Bone spurs in the shoulder joint are most commonly caused by osteoarthritis, states MayoClinic.com. Bone spurs form in response to the wear and tear breakdown of cartilage in the shoulder joint from overuse, aging or injury. Bone spurs that form in the shoulder joint may not necessarily cause symptoms, but patients who have large bone spurs that pinch nerves or decrease space in the shoulder joint can experience significant symptoms. Therefore, a patient with significant shoulder pain should schedule an appointment with his doctor for the proper assessment and treatment of shoulder pain or limited mobility.
The most common symptom of bone spur formation in the shoulder is pain according to MayoClinic.com. If osteoarthritis is the cause of bone spur formation, then pain is worse when a patient starts activities, or during a period of inactivity, according to Medline Plus, of the National Institutes of Health. This occurs because bone spurs in the shoulder joint can compress nearby sensory nerves in the shoulder joint that are located in surrounding bone, muscle, and other soft tissue. These sensory nerves then send pain signals to the brain, which results in the patient's experience of pain in the shoulder joint. Pain is typically described as dull and achy, but may be described as sharp with certain movements. In addition, pain is generally worse with activity and better with rest. In most cases, conservative treatments are preferred, such as rest, ice therapy, and over-the-counter medications, but surgery may be required for severe development of bone spurs in the shoulders.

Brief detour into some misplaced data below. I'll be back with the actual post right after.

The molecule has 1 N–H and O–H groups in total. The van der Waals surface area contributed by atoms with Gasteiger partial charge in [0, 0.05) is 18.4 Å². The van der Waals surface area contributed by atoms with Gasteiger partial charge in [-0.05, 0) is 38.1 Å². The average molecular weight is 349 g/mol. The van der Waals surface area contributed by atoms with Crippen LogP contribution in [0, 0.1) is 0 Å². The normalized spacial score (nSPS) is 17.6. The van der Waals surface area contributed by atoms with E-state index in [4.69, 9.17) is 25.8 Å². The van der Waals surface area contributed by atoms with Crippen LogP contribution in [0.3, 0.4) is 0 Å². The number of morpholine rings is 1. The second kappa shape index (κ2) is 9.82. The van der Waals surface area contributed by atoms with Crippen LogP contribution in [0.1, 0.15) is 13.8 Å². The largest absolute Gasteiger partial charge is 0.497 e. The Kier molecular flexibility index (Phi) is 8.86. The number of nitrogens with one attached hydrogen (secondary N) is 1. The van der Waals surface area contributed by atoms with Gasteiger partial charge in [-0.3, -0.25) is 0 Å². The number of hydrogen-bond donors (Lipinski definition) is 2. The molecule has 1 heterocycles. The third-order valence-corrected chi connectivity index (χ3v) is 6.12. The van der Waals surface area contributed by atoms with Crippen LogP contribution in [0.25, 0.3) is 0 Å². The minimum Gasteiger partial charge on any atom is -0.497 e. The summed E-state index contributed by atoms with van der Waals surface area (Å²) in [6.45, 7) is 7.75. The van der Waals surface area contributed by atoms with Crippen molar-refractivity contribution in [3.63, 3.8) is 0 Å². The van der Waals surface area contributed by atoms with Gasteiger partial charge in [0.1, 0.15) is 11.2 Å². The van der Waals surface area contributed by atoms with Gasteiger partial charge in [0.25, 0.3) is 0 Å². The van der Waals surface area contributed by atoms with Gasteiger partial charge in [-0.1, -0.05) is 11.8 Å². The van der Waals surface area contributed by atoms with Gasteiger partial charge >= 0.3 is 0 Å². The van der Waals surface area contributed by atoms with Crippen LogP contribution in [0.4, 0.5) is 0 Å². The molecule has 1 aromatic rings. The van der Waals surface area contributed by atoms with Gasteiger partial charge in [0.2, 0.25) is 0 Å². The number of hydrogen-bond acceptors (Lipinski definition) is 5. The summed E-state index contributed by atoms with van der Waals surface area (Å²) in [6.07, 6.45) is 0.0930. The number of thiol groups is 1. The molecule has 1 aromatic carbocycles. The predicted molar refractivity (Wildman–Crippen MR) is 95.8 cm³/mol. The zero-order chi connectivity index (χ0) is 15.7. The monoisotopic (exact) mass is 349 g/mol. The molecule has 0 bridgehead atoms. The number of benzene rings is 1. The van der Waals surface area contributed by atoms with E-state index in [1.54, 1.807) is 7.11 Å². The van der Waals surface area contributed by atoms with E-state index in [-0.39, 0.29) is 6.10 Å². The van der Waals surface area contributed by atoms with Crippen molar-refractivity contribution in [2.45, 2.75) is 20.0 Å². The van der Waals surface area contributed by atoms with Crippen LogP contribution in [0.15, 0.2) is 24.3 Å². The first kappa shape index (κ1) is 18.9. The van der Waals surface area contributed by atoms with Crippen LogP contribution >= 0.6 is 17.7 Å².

MayoClinic.com states that swelling is a common symptom of the formation of bone spurs that form in the shoulder. This occurs because bone-on-bone rubbing causes the body's immune system to release certain chemicals that can cause swelling in the shoulder. Swelling may cause the shoulder to look larger than the patient's other shoulder. Swelling in the shoulder may also be red and warm to touch. Furthermore, swelling can significantly reduce the patient's shoulder mobility. If swelling is a problem, a patient should try to keep his shoulder elevated above the level of his heart so gravity can reduce the amount of fluid in the shoulder joint. A patient should also schedule an appointment with his physician for the proper assessment and treatment of shoulder swelling.
A patient with bone spurs in the shoulder joint may experience limitations in mobility of the shoulder joint. This occurs because bone spurs may form in the shoulder joint that can impinge the rotator cuff, can rub on other bone, or can limit the movement of the humeral head, or the upper arm bone. In this case, limited motion caused by large bone spurs in the shoulder joint will likely not be treated conservatively. If mobility is severely limited, and limits the patient's ability to perform normal hobbies and physical activities, surgery will likely be needed to remove the bone spurs from the shoulder joint. Risks of surgery include infection, excessive bleeding, and possible nerve damage. Therefore, the risks and benefits of each procedure should be thoroughly discussed with the patient.